More harmonicas are sold at toy mega chains than in specialty music stores.
Is that because it takes very little effort or expertise to make them play or because some regard the aerophone in a similar echelon as plastic recorders? They are relatively inexpensive, comparatively speaking, and as such, they're a plaything often gifted to children in hopes they entertain themselves creatively.
Because anything is better than mindless television.
Sure there are educational objectives that can be gained from their study, but does the public at large take harmonicas seriously?
Among favorite industry quips are: What do you call a person who hangs around musicians? A harmonica player. Why do dogs howl at harmonica players? To tell them how the song goes. What do you say at the end of a great harmonica solo? Thank God.
And my personal favorite, what do you call a harmonica player who doesn't step over the vocal lines? Deceased.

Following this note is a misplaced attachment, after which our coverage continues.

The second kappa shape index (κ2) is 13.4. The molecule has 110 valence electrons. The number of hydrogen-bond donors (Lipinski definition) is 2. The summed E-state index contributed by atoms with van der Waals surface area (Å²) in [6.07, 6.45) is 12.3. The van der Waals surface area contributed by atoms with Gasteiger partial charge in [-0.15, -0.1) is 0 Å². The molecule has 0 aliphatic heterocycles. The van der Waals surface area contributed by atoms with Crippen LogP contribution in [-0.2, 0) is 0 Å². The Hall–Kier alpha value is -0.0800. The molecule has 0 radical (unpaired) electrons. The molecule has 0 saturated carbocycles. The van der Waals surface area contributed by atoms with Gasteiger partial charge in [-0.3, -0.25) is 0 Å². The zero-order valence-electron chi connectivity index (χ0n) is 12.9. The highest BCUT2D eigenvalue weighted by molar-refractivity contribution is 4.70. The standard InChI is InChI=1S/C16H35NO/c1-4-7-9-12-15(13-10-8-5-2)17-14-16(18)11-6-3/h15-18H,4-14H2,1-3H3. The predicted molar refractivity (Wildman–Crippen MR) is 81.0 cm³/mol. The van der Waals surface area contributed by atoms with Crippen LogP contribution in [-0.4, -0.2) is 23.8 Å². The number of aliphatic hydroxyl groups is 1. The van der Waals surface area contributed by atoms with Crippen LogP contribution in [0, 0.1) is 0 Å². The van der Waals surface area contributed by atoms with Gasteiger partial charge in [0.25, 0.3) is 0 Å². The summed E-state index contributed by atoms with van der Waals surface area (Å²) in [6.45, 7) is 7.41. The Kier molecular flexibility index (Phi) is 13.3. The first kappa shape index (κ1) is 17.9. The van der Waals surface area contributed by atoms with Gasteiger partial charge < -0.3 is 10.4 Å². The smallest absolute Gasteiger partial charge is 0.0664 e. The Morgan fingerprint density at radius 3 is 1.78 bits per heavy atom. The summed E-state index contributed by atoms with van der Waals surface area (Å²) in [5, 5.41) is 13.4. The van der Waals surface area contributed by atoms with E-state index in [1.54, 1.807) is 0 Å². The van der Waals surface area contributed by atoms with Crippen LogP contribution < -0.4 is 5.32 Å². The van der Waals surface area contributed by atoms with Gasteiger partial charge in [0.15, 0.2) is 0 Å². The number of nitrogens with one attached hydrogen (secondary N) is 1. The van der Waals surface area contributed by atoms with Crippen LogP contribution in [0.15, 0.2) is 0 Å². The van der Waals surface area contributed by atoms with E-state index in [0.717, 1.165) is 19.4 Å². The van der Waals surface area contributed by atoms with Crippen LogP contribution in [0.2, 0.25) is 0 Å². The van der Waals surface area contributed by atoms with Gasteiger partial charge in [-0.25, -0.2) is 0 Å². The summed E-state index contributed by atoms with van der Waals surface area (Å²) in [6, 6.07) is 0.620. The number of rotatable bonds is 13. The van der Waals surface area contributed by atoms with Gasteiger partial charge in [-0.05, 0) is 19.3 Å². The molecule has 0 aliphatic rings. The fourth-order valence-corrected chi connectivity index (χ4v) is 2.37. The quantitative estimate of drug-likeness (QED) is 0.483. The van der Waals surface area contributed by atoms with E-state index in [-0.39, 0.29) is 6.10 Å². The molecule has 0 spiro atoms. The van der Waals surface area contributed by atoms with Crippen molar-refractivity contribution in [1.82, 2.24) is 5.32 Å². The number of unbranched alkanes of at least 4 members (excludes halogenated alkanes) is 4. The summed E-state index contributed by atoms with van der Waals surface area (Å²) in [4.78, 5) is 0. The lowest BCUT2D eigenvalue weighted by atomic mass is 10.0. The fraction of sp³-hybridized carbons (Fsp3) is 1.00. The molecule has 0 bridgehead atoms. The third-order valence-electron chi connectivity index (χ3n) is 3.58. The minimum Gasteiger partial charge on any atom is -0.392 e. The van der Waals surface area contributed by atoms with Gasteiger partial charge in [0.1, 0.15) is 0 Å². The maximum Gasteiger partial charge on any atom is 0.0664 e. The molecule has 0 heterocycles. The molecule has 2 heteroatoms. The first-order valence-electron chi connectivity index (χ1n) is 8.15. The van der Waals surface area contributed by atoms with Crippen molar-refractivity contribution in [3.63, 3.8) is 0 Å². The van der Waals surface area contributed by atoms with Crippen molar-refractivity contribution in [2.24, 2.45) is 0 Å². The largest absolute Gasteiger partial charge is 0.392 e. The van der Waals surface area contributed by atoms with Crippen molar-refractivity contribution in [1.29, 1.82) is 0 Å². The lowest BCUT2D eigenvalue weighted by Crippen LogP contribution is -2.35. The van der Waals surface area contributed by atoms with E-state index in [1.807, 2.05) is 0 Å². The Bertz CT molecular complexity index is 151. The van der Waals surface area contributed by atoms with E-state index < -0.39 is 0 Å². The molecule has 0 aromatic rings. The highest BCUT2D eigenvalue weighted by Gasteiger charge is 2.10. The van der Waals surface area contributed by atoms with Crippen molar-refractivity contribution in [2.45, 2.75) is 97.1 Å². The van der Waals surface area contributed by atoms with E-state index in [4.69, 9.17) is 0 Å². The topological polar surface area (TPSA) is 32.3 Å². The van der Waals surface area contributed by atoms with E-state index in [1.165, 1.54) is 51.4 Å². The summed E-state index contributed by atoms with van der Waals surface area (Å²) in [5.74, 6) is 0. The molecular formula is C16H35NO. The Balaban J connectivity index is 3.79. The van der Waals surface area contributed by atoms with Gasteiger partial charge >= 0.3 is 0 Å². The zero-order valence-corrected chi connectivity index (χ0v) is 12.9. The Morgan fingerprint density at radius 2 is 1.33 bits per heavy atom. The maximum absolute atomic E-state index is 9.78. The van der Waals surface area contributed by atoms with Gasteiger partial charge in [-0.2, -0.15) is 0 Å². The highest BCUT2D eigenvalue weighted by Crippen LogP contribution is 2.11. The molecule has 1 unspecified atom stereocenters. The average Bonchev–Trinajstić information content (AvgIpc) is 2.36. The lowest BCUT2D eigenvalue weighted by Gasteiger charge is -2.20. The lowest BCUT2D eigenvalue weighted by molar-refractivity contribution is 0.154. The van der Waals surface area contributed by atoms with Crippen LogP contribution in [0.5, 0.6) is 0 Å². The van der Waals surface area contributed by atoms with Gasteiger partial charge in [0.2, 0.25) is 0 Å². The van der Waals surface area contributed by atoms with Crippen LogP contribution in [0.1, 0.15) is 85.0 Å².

Despite the corny jokes — its fate not unlike the viola — when a harmonica virtuoso comes along, listeners swoon. They hosanna in a manner suitable to extolt a cult leader who's just delivered a harem full of lewd virgins. The word brother is tossed around. And a myriad of kegs are siphoned dry.
What do you call a harmonica player who doesn't step over the vocal lines? Deceased.
Yes, there's a subculture of harmonica buffs who are transfixed by the juxtaposition of its folk status, its simplicity and its raw prowess. In the hands of an experienced player, this mouth organ fumes the nostalgia of a wise sage who's telling it like it is, Americana-style. And that's what filmmaker Marc Lempert set to capture in Pocket Full of Soul: The Harmonica Documentary, screening at Landmark River Oaks Theater at 7:30 p.m. Thursday.
"It's been a struggle for the instrument to gain and maintain respect over the years," Lempert says. "The problem is in how the majority of people first had contact with the harmonica. There's a disconnect between the toy aspect — disrespected as the somewhat bastard child of the saxophone — and what it's truly capable of when a master takes charge."